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Chinese learn from Western mistakes

Worries that the Chinese property boom could be about to go pop are mitigated by the fact the government there is placing what seem to be sensible limits on mortgages and investment


The government has placed limits on mortgages by restricting lending on a borrower’s first property to a maximum of 70% LTV. On the second purchase this falls to 50% LTV. And the interest rate on these mortgages must be set at least 1.1% above the central bank base rate, currently running at around 6%. Should investors want to purchase a third property rates are significantly higher, with an outright ban on purchasing third properties in Beijing.

The Chinese government believes these measures will cool the market without damaging it in the short to medium term.

It all sounds eminently sensible and is an example of where a combination of state intervention and free markets can work together.

Perhaps it could even provide a valid alternative to the ’let the market decide’ mentality that has led to boom and bust cycles for us. It certainly seems that China is learning from mistakes of the past in the West.

Muddled verdict could be a clear benefit for the country

At the time of writing, the Conservative-Liberal Democrat coalition government has just been announced and we are yet to see the details.

As someone who has always been a staunch supporter of the Tories I was initially sceptical but am rapidly coming to the conclusion that this move is genius.

Unelected former Prime Minister Gordon Brown finally conceded and resigned, faced with nothing but a fractured party, having clung to power for almost three years like a desperate man to a lifeboat. The country sunk his lifeboat and made the decision for him – and not before time.

Of course, the problem was that although with 11 million votes the Tories were the most popular party, Labour still managed to get nine million despite the damage it has done to the country in its 13 years in power, while the Lib Dems managed a respectable seven million.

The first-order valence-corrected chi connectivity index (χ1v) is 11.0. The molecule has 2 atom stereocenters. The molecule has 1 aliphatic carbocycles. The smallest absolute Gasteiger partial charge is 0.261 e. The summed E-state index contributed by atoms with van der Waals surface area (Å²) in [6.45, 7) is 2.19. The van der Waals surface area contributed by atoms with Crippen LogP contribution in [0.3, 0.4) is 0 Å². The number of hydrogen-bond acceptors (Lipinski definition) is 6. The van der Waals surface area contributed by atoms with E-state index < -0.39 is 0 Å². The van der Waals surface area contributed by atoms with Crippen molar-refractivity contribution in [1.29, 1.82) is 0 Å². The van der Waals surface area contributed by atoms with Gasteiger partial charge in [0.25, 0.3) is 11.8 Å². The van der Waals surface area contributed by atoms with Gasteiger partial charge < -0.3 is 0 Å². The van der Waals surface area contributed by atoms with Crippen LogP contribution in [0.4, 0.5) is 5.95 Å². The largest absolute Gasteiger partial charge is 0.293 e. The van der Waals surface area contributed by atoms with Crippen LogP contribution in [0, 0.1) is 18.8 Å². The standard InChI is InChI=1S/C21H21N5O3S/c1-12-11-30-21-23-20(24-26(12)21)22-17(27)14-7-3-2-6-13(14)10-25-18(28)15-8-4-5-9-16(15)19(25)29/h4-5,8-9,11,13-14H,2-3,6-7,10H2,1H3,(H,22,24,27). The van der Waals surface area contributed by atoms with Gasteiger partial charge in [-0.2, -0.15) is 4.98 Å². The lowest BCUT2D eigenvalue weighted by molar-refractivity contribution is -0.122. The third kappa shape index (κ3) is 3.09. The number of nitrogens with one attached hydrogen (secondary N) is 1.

So the message from the electorate was clear – we don’t think any of you can be trusted. That’s why the Conservatives have formed a coalition with the Lib Dems to create a meaningful government.

I already considered Tory leader David Cameron to be strong but he has demonstrated great foresight in going further than many thought he would in forming a coalition government.

The benefit to the country is to bring the right closer to the centre, which is where most of the public want their politicians to be.
But how will this affect our industry and country?

Well, the Tory manifesto aim to lift the Inheritance Tax threshold to £1m has been scrapped and its pledge to move banking regulation to the Bank of England is also in doubt. The Lib Dem cornerstone of fairness is one that easily fits into the Tory ethos, while the increase in Stamp Duty mooted by the Lib Dems on properties over £1m has been kicked into the long grass.

And both parties agree on electoral reform, it’s just the format that needs to be agreed. Interestingly, they seem to agree on many policies, and it’s good that no party will have an outright majority like Labour did in 1997.

This should act as a sense check on big policy decisions rather than the nod-through approach of the Labour government.

So on balance, this a great outcome. We have a progressive young government with appropriate checks and balances, and a significant mandate to sort out the mess.


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  • Armand 17th May 2010 at 3:42 pm

    You’re living in fantasy if you think CCPs measures are going to stop the bubble. They have been setting measures since January and it is one record rise after another. People get around the measures by divorcing, false loan applications, family members. Nothing can be done and with all this hot money flowing in it only fuels it beyond. The REAL demand in China is for AFFORDABLE homes, what is being built is not affordable but high end. The demand for this is not there. It will continue until the banks close and then the rich and middleclass will be wiped out.